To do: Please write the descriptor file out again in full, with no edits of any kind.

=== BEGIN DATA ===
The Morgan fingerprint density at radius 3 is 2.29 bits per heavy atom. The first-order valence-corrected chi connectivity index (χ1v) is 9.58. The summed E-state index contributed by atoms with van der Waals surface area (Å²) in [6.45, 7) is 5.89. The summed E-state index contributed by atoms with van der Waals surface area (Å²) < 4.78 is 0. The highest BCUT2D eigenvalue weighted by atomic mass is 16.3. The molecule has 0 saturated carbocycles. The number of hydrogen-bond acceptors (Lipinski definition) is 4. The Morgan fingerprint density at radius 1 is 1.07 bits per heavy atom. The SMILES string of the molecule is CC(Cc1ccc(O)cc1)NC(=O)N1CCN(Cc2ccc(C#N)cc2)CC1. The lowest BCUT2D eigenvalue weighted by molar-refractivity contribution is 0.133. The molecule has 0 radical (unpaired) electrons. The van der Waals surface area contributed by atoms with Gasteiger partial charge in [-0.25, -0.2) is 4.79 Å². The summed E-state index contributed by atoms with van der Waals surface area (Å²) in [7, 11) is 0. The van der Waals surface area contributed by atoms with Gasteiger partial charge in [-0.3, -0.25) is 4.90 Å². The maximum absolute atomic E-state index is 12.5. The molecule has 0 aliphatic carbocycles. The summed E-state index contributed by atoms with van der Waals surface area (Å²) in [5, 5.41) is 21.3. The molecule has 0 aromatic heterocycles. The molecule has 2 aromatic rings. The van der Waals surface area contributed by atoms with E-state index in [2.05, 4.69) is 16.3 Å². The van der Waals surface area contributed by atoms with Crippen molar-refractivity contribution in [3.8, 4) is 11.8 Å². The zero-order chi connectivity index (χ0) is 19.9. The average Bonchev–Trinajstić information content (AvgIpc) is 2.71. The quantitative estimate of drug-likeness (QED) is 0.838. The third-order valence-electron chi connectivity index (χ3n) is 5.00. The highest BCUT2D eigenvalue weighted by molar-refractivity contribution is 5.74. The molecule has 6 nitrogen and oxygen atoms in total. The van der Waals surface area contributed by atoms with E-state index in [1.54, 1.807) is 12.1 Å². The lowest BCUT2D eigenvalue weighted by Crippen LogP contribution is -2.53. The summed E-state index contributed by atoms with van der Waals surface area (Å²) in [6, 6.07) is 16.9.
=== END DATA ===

The Morgan fingerprint density at radius 3 is 2.29 bits per heavy atom. The first-order valence-corrected chi connectivity index (χ1v) is 9.58. The summed E-state index contributed by atoms with van der Waals surface area (Å²) in [6.45, 7) is 5.89. The summed E-state index contributed by atoms with van der Waals surface area (Å²) < 4.78 is 0. The highest BCUT2D eigenvalue weighted by atomic mass is 16.3. The molecule has 0 saturated carbocycles. The number of hydrogen-bond acceptors (Lipinski definition) is 4. The Morgan fingerprint density at radius 1 is 1.07 bits per heavy atom. The SMILES string of the molecule is CC(Cc1ccc(O)cc1)NC(=O)N1CCN(Cc2ccc(C#N)cc2)CC1. The lowest BCUT2D eigenvalue weighted by molar-refractivity contribution is 0.133. The molecule has 0 radical (unpaired) electrons. The van der Waals surface area contributed by atoms with Gasteiger partial charge in [-0.25, -0.2) is 4.79 Å². The summed E-state index contributed by atoms with van der Waals surface area (Å²) in [7, 11) is 0. The van der Waals surface area contributed by atoms with Gasteiger partial charge in [-0.3, -0.25) is 4.90 Å². The maximum absolute atomic E-state index is 12.5. The molecule has 0 aliphatic carbocycles. The summed E-state index contributed by atoms with van der Waals surface area (Å²) in [5, 5.41) is 21.3. The molecule has 0 aromatic heterocycles. The molecule has 2 aromatic rings. The van der Waals surface area contributed by atoms with E-state index in [2.05, 4.69) is 16.3 Å². The van der Waals surface area contributed by atoms with Crippen molar-refractivity contribution in [3.8, 4) is 11.8 Å². The zero-order chi connectivity index (χ0) is 19.9. The average Bonchev–Trinajstić information content (AvgIpc) is 2.71. The quantitative estimate of drug-likeness (QED) is 0.838. The third-order valence-electron chi connectivity index (χ3n) is 5.00. The highest BCUT2D eigenvalue weighted by molar-refractivity contribution is 5.74. The molecule has 6 nitrogen and oxygen atoms in total. The van der Waals surface area contributed by atoms with E-state index in [1.54, 1.807) is 12.1 Å². The lowest BCUT2D eigenvalue weighted by Crippen LogP contribution is -2.53. The summed E-state index contributed by atoms with van der Waals surface area (Å²) in [6, 6.07) is 16.9.